by Jamie Holmes
The US central bank, the Federal Reserve, raised the base interest rates from 1.25 to 1.5 percent on December 13, while the chairwoman, Janet Yellen, gave her last conference, referring to bitcoin as a “highly speculative asset.”
The financial media has been abuzz with stories about bitcoin’s dramatic climb into the $1000’s and then beyond $15,000 more recently. Also hitting the wires are worries about a bubble not just in cryptocurrency, but in US equities too. While Yellen said bitcoin was a “highly speculative asset” and “was not a stable store of value,” her comments on the stock markets were mild in comparison; “There’s nothing flashing red there, or possibly even orange.”
A crash in the price of bitcoin was not of too much concern for the Fed chairwoman, “Undoubtedly there are individuals who could lose a lot of money if bitcoin were to fall in price, but I really don’t see that as creating a full blow financial stability risk. I really don’t see any significant exposure of our core financial institutions to threats from bitcoin if its value were to fluctuate.”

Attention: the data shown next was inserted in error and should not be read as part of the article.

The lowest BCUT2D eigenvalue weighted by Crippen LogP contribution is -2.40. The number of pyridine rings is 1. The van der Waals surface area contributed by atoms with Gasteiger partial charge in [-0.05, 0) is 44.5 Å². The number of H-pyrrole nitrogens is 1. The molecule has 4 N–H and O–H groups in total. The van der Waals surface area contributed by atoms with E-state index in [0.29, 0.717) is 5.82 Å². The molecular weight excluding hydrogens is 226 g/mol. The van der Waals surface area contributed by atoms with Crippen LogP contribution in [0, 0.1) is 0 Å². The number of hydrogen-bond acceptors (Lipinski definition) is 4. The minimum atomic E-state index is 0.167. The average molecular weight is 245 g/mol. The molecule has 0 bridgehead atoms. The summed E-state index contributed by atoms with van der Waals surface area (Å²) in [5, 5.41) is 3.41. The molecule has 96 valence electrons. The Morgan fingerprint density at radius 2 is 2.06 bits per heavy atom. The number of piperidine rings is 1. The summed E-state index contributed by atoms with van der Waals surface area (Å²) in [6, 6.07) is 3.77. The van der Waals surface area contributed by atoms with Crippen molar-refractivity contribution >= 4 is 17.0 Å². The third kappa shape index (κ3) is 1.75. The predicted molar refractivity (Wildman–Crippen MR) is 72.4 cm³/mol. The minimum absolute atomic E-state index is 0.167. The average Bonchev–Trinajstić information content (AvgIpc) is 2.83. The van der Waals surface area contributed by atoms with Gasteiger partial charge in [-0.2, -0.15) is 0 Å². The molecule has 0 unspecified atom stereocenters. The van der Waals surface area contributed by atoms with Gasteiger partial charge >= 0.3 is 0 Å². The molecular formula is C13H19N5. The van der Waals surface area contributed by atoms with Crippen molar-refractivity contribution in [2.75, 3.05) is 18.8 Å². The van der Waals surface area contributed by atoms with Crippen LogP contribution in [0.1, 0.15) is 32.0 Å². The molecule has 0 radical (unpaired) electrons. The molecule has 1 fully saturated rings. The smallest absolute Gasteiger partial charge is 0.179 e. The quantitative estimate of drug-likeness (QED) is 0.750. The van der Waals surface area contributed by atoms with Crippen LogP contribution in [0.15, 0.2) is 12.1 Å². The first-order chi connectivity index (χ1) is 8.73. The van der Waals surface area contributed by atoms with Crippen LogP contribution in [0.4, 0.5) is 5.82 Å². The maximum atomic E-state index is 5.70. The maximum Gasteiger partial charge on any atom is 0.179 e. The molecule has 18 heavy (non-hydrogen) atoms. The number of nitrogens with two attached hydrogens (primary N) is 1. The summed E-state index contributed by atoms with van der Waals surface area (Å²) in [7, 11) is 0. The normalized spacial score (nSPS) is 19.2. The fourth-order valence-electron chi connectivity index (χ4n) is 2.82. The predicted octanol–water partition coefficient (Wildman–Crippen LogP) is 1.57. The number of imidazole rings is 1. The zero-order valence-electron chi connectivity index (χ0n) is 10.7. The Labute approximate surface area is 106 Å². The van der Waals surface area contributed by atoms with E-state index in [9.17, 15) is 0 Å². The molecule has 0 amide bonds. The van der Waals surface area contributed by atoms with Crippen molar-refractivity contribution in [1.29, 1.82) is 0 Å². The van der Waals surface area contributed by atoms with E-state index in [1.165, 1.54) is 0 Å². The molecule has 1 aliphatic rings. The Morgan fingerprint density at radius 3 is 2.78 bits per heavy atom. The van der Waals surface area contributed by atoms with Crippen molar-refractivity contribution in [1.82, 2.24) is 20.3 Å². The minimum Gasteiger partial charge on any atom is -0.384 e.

On the topic of central bank digital currencies, Yellen signaled that such a path is not likely to be pursued by the Federal Reserve any time soon but did not rule out that other central banks may be the first to innovate:
“There is a discussion going on among central bankers about the potential merits of a central bank itself adopting a digital currency, and there may even be a central banker or two around the globe that might go in that direction.”
In February 2015, David Andolfatto, an economist for the Federal Reserve Bank of St Louis, called for the creation of ‘FedCoin,’ a cryptocurrency take on the US Dollar.
The Fed’s policymakers left the outlook for interest rates in 2018 unchanged, with three more hikes in the baseline interest rate anticipated. The stance was less hawkish than expected, with the dollar expected to underperform over the next year as trade rebalancing takes place. With no change in the longer-term prospects for US growth and, consequently monetary policy, this bodes well for the price of bitcoin over the long run.